Saddam's trial, on charges that could lead to the execution of the fallen Iraqi leader, will bear little resemblance to an American courtroom because Iraqi jurisprudence is based on French and Egyptian models.

There will be no jury. The chief judge  - there will be three judges in all - will question witnesses, many of whom he will have interviewed before the trial, and the three judges will decide the guilt or innocence of Saddam and seven co-defendants.

They will appear before a Special Iraqi Tribunal on charges they ordered the 1982 killing of 143 people in Dujail, a mainly Shia town north of Baghdad, after a failed assassination attempt against Saddam.

There are allegations that 550 men, women and children were arrested without warrants and that torture and killings resulted.

Civil law system

Operating under a civil law system, the familiar Anglo-Saxon adversarial process of prosecution and defence lawyers jousting for advantage and scoring points with the jury, will not occur.

Saddam will sit alone, probably behind protective glass. He will have the right to call witnesses and, if convicted, to lodge numerous appeals before any sentence could be carried out.

If he is sentenced to death, he must be executed within 30 days of the ruling on his last appeal.

This description of the trial, which is sure to be given great attention worldwide, was provided on Tuesday by officials of the National Security Council and the State Department.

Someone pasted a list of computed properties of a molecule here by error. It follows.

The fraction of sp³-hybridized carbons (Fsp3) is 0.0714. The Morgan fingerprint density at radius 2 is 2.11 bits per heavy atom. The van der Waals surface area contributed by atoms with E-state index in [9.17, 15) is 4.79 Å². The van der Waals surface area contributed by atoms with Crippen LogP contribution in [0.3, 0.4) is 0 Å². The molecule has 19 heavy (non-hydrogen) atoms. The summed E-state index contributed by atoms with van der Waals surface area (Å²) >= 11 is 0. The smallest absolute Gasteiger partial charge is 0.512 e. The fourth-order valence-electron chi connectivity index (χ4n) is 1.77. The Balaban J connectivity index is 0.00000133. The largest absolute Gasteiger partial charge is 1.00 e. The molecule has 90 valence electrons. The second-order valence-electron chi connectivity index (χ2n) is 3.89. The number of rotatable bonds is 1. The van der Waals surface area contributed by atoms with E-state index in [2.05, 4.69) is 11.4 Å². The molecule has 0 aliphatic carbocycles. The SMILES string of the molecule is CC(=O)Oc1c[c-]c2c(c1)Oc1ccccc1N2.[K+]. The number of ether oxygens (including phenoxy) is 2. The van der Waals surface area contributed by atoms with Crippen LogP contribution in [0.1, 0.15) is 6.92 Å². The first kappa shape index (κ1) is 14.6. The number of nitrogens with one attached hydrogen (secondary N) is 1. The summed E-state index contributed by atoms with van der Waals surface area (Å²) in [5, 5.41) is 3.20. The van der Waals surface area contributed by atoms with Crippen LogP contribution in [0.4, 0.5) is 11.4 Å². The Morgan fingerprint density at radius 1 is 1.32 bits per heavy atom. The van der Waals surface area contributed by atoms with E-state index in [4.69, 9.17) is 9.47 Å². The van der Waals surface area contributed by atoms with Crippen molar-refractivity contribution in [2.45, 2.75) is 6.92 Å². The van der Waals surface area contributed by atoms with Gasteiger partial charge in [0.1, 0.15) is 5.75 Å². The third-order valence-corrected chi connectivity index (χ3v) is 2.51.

Western training

Judges have also been trained at
the tribunal in The Hague

They said that despite the US, British and Australian technical training, which included advice from Case Western Reserve law professors, the trial is going to be run entirely by Iraqi judges.

The judges were trained and educated in Iraqi law but were not familiar with the humanitarian and war-crimes law that will pervade the trial, and that was the predominant area of training provided by outsiders, the officials said.

The war crimes law is not technically Iraqi but drawn worldwide from international statutes. Iraqi judges have been trained, as well, in Jordan, Italy and The Hague.

The court and the training, which was described as technical and significant, were financed by a $75 million US budget allocation in May 2004 and supplied over a year and a half partly to support investigations and prosecutions.

Televised?

The judges will be permitted to draw help from international advisers during the trial. Reporters are expected to be permitted to attend, but no decision has been announced on whether the trial will be televised.

The trial is expected to be the first of about a dozen involving allegations of crimes committed by Saddam and others during his 23-year rule.

Each defendant will have at least one lawyer. Saddam in August fired his entire defence team except for his principal attorney, Kahil Dulaimi. Several Iraqi lawyers have volunteered to assist him.

Dulaimi has petitioned the court to delay the opening session, saying that while it had two years to review the case he was given only two weeks.